Clem Sunter

Manners Makyth Man

2010-10-13 12:05

I went to a school in England called Winchester College. It is situated in Hampshire and has the motto “Manners makyth man”. It was founded in 1382, and is considered to have the finest academic record of any school in the UK. It is not as snooty as Eton or Harrow. Anybody who goes to the school is called a Wykehamist because the founder was William of Wykeham. He was a bishop.

While I was at the school, I thought the motto was absurd. Why on earth should the manner in which you hold your knife and fork and your willingness to give up your seat to a girl on the bus define whether you are a man? Surely it should be whether you got a scholarship to Oxford or Cambridge or played cricket or soccer for the school. Achievements and success defined you as a man.

Since leaving the school in 1963, I have over time revised my opinion for two reasons. Firstly, I realised that the word “manners” has a much wider meaning than behaviour at the dinner table and general politeness. It covers your basic moral code and the way you conduct yourself in relation to your fellow human beings on all matters.

Secondly - and more importantly - a consequence of growing older is that I have begun to understand how the people who know you judge you. It is much more about generosity of spirit, honesty, good will and humour than anything you have accomplished. As one of my friends said to me once: “Nobody has written on his tombstone that he made his first million before he was 30.” A wonderful South African expression with the same sentiment is that no hearse ever has a Venter trailer behind it.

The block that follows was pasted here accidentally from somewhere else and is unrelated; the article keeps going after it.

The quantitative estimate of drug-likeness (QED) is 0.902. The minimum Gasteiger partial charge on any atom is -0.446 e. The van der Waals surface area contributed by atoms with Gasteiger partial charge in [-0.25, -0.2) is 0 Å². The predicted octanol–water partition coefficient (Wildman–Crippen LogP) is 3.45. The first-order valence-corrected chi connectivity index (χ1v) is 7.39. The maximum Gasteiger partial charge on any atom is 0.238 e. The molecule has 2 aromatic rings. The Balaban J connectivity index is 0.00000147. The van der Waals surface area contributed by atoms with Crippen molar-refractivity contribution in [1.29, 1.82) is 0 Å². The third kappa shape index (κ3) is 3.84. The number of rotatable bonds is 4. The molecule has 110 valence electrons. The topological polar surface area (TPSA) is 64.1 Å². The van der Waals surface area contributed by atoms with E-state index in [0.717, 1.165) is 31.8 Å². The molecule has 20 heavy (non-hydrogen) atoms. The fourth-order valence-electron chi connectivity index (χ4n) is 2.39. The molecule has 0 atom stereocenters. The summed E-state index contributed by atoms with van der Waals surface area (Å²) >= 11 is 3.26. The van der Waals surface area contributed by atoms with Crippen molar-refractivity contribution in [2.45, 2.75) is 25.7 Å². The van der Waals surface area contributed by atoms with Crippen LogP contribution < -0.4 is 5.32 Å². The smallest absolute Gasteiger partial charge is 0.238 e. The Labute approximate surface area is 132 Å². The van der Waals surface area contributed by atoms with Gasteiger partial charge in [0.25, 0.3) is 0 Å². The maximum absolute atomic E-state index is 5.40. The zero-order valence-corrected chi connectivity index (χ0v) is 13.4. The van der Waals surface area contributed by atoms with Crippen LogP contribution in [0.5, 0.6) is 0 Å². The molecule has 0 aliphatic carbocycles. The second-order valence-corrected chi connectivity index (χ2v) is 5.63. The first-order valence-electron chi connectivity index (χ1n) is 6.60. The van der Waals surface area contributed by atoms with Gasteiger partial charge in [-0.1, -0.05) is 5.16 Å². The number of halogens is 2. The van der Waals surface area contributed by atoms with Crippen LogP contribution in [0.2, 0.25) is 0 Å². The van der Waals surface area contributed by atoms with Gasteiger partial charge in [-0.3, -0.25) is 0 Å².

Even heroes and heroines must have demonstrated greatness of heart and personal sacrifice. Values played a role in our judgement of them too and that, in the broader sense of the term, means manners. For example, the greatest golfer who has ever lived is Bobby Jones not because he won the Grand Slam but because he called a two-stroke penalty on himself which lost him the 1925 US Open. When praised for the deed, he is reputed to have replied: “You may as well praise a man for not robbing a bank.”

My favourite story concerns Jimmy Carter, the ex-American President, who came to South Africa some years ago to open a housing project in Durban that had been initiated by Habitat for Humanity. My wife and I were sitting on a stand on Durban beach watching the World Amateur Surfing Championship. Jimmy and his wife Rosalyn accompanied by two bodyguards plonked themselves on the bench one row down – a little to the left of us.

A man with a passing resemblance to Osama bin Laden was sitting directly behind Jimmy and recognised him. He tapped Jimmy on the shoulder who turned around to the utter consternation of the two guards and spoke to him in a very amicable manner for five minutes, finally shaking his hand. The incident showed me what a gentleman Jimmy was or, I should rather say, what a gentle man.

Manners really do make the man – ancient and modern. More often than not, you can tell the true character of people by the manner in which they react to defeat rather than victory. Adversity is a much better test.

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